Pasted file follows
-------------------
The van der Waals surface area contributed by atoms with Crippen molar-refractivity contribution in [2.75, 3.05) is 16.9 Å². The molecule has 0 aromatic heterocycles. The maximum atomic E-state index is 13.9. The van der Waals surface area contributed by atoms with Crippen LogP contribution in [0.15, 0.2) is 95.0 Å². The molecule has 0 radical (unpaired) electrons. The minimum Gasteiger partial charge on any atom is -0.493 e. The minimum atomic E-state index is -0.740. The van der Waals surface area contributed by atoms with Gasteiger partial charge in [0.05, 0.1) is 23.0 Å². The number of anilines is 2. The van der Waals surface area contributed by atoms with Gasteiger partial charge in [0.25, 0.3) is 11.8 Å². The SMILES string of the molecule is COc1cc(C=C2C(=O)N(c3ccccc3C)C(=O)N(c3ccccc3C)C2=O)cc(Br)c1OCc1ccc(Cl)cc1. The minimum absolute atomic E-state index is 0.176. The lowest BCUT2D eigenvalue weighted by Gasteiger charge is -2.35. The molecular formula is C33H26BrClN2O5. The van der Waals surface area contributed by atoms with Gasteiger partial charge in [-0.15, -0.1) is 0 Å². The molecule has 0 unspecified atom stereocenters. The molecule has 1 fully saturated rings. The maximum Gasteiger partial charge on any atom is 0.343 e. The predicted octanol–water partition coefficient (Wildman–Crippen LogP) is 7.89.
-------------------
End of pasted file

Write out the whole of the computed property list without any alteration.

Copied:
The van der Waals surface area contributed by atoms with Crippen molar-refractivity contribution in [2.75, 3.05) is 16.9 Å². The molecule has 0 aromatic heterocycles. The maximum atomic E-state index is 13.9. The van der Waals surface area contributed by atoms with Crippen LogP contribution in [0.15, 0.2) is 95.0 Å². The molecule has 0 radical (unpaired) electrons. The minimum Gasteiger partial charge on any atom is -0.493 e. The minimum atomic E-state index is -0.740. The van der Waals surface area contributed by atoms with Gasteiger partial charge in [0.05, 0.1) is 23.0 Å². The number of anilines is 2. The van der Waals surface area contributed by atoms with Gasteiger partial charge in [0.25, 0.3) is 11.8 Å². The SMILES string of the molecule is COc1cc(C=C2C(=O)N(c3ccccc3C)C(=O)N(c3ccccc3C)C2=O)cc(Br)c1OCc1ccc(Cl)cc1. The minimum absolute atomic E-state index is 0.176. The lowest BCUT2D eigenvalue weighted by Gasteiger charge is -2.35. The molecular formula is C33H26BrClN2O5. The van der Waals surface area contributed by atoms with Gasteiger partial charge in [-0.15, -0.1) is 0 Å². The molecule has 0 unspecified atom stereocenters. The molecule has 1 fully saturated rings. The maximum Gasteiger partial charge on any atom is 0.343 e. The predicted octanol–water partition coefficient (Wildman–Crippen LogP) is 7.89.